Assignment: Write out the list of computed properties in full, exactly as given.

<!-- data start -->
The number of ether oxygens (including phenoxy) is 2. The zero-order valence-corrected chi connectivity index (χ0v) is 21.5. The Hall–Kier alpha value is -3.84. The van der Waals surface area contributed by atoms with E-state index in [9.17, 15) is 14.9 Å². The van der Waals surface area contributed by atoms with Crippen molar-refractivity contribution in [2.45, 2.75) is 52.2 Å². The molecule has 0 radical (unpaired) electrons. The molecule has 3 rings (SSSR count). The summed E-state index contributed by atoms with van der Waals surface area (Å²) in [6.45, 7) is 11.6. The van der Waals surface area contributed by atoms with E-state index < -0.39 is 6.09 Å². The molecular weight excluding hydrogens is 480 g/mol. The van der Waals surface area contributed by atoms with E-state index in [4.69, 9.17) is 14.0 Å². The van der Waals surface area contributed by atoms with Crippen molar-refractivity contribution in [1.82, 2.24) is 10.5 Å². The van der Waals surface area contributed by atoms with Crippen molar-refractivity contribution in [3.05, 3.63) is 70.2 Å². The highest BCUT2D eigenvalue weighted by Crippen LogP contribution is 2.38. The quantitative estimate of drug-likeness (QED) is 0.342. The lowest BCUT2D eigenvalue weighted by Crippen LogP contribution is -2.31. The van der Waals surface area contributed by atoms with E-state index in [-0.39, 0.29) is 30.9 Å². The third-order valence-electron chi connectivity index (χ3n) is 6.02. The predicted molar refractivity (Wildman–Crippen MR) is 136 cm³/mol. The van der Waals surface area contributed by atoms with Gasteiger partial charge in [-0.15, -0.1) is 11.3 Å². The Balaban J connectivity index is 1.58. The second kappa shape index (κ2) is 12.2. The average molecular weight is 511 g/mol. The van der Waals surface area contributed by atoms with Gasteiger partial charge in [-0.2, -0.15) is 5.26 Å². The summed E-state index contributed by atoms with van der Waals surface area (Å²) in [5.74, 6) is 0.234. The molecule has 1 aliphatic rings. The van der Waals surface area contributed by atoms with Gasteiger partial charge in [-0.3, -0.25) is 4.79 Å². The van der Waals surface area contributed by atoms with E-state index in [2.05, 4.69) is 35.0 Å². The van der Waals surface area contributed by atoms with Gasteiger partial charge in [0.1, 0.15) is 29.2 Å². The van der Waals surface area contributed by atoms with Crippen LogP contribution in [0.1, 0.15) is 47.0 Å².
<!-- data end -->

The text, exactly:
The number of ether oxygens (including phenoxy) is 2. The zero-order valence-corrected chi connectivity index (χ0v) is 21.5. The Hall–Kier alpha value is -3.84. The van der Waals surface area contributed by atoms with E-state index in [9.17, 15) is 14.9 Å². The van der Waals surface area contributed by atoms with Crippen molar-refractivity contribution in [2.45, 2.75) is 52.2 Å². The molecule has 0 radical (unpaired) electrons. The molecule has 3 rings (SSSR count). The summed E-state index contributed by atoms with van der Waals surface area (Å²) in [6.45, 7) is 11.6. The van der Waals surface area contributed by atoms with E-state index < -0.39 is 6.09 Å². The molecular weight excluding hydrogens is 480 g/mol. The van der Waals surface area contributed by atoms with E-state index in [4.69, 9.17) is 14.0 Å². The van der Waals surface area contributed by atoms with Crippen molar-refractivity contribution in [1.82, 2.24) is 10.5 Å². The van der Waals surface area contributed by atoms with Crippen molar-refractivity contribution in [3.05, 3.63) is 70.2 Å². The highest BCUT2D eigenvalue weighted by Crippen LogP contribution is 2.38. The quantitative estimate of drug-likeness (QED) is 0.342. The lowest BCUT2D eigenvalue weighted by Crippen LogP contribution is -2.31. The van der Waals surface area contributed by atoms with E-state index in [-0.39, 0.29) is 30.9 Å². The third-order valence-electron chi connectivity index (χ3n) is 6.02. The predicted molar refractivity (Wildman–Crippen MR) is 136 cm³/mol. The van der Waals surface area contributed by atoms with Gasteiger partial charge in [-0.15, -0.1) is 11.3 Å². The Balaban J connectivity index is 1.58. The second kappa shape index (κ2) is 12.2. The average molecular weight is 511 g/mol. The van der Waals surface area contributed by atoms with Gasteiger partial charge in [-0.2, -0.15) is 5.26 Å². The summed E-state index contributed by atoms with van der Waals surface area (Å²) in [5.74, 6) is 0.234. The molecule has 1 aliphatic rings. The van der Waals surface area contributed by atoms with Gasteiger partial charge in [-0.3, -0.25) is 4.79 Å². The van der Waals surface area contributed by atoms with E-state index in [2.05, 4.69) is 35.0 Å². The van der Waals surface area contributed by atoms with Gasteiger partial charge in [0.1, 0.15) is 29.2 Å². The van der Waals surface area contributed by atoms with Crippen LogP contribution in [0.1, 0.15) is 47.0 Å².